Objects can also emit light from themselves. They can glow from within due to elevated temperature, called incandescence, or as a result of chemical reactions, called chemo-luminescence. Furthermore, objects can absorb light and emit it with different properties, such as fluorescence and phosphorescence. The latter is also called glow-in-the-dark. It might be interesting to know that glow-in-the-dark grouts are available on the market for your project involving tile.

Color balance using proportion

When working with color, it’s important to remember that colors have strength or weight. When compared to colors of the same saturation, red is the strongest and yellow is the weakest. This means that red can easily dominate a space if not balanced by another color in either a greater proportion or higher saturation. The converse is true of yellow. Keeping this in mind, use any heavy or “off” hues as accent colors in your interiors – a little goes a long way!

Having enough contrast between colors is important if each color is to be perceived by the human eye. One way to check the contrast is to photograph the colors with a digital camera and to change the image to black & white. Alternatively you could look at the small image on the camera’s screen, if it has one, or reduce the image on your computer until it’s too small to distinguish individual color fields.

(Left) Judy Breau. Foothills, 2005.!17.5 x 12 in. (44.5 x 30 cm). Smalti. Photo: Samuel Choisie.
(Right) Virginia Gardner. Soothing the Embers of My Soul, 2008.! 30 x 16 in. (76 x 48 cm). Jasper, marble, volcanic rock, aquarium gravel, ceramic. Photo: Bill Moretz.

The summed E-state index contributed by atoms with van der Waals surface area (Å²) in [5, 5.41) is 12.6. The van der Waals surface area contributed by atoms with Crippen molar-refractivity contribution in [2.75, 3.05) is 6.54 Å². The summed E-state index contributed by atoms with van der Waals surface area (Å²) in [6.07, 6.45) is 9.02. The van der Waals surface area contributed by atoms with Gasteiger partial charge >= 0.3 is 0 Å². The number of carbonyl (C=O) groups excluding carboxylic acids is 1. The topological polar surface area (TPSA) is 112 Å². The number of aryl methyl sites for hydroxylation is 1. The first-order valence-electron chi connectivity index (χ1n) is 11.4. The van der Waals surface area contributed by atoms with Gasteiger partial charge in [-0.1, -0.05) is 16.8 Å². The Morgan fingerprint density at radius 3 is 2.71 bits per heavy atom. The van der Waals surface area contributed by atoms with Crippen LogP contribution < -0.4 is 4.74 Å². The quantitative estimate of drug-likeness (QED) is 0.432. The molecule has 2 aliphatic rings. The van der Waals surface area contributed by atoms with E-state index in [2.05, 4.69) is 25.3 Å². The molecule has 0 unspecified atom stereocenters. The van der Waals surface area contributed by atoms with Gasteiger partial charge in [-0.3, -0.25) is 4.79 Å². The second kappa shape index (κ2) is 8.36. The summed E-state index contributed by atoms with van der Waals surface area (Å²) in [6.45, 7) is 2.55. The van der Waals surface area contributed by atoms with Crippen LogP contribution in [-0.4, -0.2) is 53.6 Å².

Color blending

When complementary colors are mixed equally in a field, the human eye can no longer distinguish the individual colors. This can confuse the eye and cause discomfort to viewers. Try instead using colors in different saturations and/or values, for example, dark green and pale pink.

Also keep in mind that hues that are close in value will blend together from a distance to visually form one mass.

Create a winning interior

Think about the emotions related to your design theme and how these emotions relate to all the aspects of color: hue, saturation, value (tint/shade), brightness, and gloss. If you want to evoke feelings of serenity or calm, try using harmonious color schemes: triads, split complements, analogous colors, or pastel colors. Play with materials that are somewhat similar in saturation and gloss. Or use colors in one color family.

Brit Hammer. Purity, 2005. 33 x 33 in. (84 x 84 cm). Dichroic glass, smalti, glass, and hand-glazed ceramic. Photo: artist.

Realize that your clients and those experiencing your interiors have their own color associations. To go the extra mile, think about their color preferences and associations and what the desired response to the space should be – to be energized or relaxed.

In short, create a dynamic space that will transcend all fads by using a color scheme that suits the space rather than whatever color scheme is in fashion. Your client will thank you for it!

Text copyright © 2008 Brit Hammer


About the author

Artist Brit Hammer

Brit Hammer-Dijcks is the principal of Brit Hammer Glass Art & Architectural Installations. Her abstract works are known around the world, and she is recognized for her distinct style of “painting with stripes” as well as for use of color.

Brit’s books include Mosaic: Finding Your Own Voice, Reflections: Textural Glass Art,, Meditations: Messages From the Other Side and BREAKOUT! Your Pathway to Success, a business for visual artists (2010). Brit lives in Rotterdam, Netherlands with her true love, best friend, husband, and partner in all things, Armand Dijcks of Liquid Earth (

Brit Hammer Glass Art & Architectural Installations
Rotterdam, Netherlands